The EU's aviation regulator has warned airlines about flying over Iraq, Iran and the Caspian Sea following Russian airstrikes in Syria last week. Pictured: Russian President Vladimir Putin answered questions by Russia 1 channel's anchor Vladimir Solovyov during an interview in Sochi, Russia. Alexei Nikolsky/Reuters

Russian airstrikes in Syria caused two aviation regulators to issue a warning to airlines about the danger of flying over Iraq, Iran and the Caspian Sea, Bloomberg reported Monday. The European Aviation Safety Agency highlighted the launch of Russian missiles from warships under which flight routes "are used by commercial transport aeroplanes.”

The EU agency made no specific recommendations in its Friday warning. The United Nations’ International Civil Aviation Organization (ICAO) also issued a warning over potential risks, saying there was "the possible existence of serious risks to the safety of international civil flights.”

The two warnings come as Dutch investigators were set to release their report Tuesday into the downing of Malaysia Airlines flight MH17 that was shot down over eastern Ukraine in July 2014 -- killing all 298 people onboard. Ukraine has said that Russian-backed separatists were responsible for shooting down the passenger airliner. The Russian government has continued to deny any involvement in the incident.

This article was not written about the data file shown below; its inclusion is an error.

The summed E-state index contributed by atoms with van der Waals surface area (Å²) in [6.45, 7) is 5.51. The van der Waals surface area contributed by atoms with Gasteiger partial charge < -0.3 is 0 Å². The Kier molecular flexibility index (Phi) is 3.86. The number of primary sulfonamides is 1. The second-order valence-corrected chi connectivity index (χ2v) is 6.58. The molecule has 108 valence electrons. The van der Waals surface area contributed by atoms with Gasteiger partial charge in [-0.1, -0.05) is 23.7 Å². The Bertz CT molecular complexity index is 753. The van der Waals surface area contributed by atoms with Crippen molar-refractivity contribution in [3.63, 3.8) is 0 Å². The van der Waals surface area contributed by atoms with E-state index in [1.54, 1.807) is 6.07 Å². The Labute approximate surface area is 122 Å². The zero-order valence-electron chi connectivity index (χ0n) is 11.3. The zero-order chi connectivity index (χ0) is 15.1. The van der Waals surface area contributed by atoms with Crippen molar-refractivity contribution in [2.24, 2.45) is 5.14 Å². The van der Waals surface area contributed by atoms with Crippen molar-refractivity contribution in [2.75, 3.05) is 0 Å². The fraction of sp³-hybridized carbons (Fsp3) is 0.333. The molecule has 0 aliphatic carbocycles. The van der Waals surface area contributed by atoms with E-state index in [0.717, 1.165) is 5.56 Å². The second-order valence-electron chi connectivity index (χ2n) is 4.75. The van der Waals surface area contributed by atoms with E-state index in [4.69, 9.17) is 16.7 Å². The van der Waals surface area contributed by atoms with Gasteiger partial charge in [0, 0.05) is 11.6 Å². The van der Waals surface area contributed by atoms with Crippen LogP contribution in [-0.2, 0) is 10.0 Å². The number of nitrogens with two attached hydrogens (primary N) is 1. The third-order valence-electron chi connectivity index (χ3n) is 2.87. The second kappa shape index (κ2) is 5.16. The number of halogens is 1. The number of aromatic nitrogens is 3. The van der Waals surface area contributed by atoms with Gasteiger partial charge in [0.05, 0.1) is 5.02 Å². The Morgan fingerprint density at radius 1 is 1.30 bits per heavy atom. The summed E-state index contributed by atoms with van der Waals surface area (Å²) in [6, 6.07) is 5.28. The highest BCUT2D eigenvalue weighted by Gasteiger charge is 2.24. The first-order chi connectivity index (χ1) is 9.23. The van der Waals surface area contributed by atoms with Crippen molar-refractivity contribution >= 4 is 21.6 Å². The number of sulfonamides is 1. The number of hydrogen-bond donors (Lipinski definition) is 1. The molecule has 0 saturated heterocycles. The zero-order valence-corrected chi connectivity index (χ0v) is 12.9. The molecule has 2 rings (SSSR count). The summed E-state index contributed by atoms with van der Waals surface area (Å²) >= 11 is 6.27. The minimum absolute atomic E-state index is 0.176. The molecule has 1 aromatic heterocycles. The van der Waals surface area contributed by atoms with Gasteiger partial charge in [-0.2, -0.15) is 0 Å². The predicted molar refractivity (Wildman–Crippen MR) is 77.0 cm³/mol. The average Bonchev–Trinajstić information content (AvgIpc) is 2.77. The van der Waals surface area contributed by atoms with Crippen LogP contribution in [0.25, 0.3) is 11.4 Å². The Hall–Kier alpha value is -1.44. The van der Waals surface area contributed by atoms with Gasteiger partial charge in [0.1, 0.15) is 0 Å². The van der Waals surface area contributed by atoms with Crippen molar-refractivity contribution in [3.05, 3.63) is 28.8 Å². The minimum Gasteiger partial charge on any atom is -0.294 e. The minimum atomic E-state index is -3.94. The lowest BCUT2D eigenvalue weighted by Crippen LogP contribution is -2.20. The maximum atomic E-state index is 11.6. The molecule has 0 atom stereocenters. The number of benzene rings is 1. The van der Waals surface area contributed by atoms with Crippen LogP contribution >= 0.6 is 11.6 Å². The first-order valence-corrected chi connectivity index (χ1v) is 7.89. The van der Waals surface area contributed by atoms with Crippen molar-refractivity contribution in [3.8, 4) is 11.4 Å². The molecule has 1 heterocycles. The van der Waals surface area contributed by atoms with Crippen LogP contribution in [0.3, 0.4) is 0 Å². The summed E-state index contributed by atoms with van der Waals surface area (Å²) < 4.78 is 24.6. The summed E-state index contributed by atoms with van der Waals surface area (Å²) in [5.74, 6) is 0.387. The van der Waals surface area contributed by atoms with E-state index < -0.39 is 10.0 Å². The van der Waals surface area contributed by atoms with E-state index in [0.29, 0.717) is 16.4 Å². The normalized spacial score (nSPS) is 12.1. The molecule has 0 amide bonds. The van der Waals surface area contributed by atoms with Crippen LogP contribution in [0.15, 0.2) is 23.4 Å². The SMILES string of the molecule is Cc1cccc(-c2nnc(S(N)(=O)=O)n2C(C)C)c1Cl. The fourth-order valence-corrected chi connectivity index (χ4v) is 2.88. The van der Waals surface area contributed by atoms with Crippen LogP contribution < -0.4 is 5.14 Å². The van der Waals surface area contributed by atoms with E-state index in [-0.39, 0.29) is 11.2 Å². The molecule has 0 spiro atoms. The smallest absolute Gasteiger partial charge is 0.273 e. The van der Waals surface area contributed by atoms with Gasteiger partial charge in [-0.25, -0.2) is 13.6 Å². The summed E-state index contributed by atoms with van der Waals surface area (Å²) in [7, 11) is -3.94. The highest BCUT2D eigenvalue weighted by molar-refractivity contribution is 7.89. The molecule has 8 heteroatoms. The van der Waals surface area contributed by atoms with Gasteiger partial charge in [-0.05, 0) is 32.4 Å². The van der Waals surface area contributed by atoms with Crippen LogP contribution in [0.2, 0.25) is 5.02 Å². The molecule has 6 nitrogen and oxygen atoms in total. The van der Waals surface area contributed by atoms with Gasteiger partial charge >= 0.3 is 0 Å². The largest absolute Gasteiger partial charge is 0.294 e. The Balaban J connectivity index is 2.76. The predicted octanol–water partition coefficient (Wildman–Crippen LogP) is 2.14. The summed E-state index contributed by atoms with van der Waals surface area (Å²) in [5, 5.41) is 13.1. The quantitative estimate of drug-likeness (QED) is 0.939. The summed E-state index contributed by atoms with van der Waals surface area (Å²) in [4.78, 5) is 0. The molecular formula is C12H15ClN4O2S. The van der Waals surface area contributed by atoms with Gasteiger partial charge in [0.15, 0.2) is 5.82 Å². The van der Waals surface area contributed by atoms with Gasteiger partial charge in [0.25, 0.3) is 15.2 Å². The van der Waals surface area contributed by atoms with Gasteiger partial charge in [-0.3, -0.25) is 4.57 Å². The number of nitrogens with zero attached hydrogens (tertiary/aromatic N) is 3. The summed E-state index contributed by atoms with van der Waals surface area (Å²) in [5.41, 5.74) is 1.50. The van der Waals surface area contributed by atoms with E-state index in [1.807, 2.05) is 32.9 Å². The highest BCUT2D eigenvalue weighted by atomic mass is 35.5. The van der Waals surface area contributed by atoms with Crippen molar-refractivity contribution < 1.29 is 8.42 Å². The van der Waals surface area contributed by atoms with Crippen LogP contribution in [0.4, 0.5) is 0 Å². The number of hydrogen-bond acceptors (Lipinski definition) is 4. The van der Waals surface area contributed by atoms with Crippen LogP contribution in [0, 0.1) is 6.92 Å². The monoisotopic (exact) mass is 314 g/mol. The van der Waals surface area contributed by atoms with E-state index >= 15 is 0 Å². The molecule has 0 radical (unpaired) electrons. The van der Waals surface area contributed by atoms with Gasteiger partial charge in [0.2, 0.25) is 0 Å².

Airlines were debating route changes Monday as Russia continued its airstrikes in Syria. Air France said it had made adjustments, but did not release any details. German airline Lufthansa said it had not changed flight routes based on the current available information. Data from Flightradar24 showed a slight shift with more flights flying over Egypt and Saudi Arabia Sunday, the Wall Street Journal reported.

Officials from ICAO as well as the air traffic control agency Eurocontrol were looking at possible alternatives in the event of a further escalation of the situation in Syria. If the routes end up being labeled as dangerous, up to 800 flights a day could be affected, the Wall Street Journal reported.

The civil war in Syria has taken the lives of more than 200,000 people and led to the displacement of more than 4 million. Russia began launching airstrikes in Syria at the end of September. The U.S. has long called for the removal of Syrian President Bashar Assad from power, while Russia has supported his regime.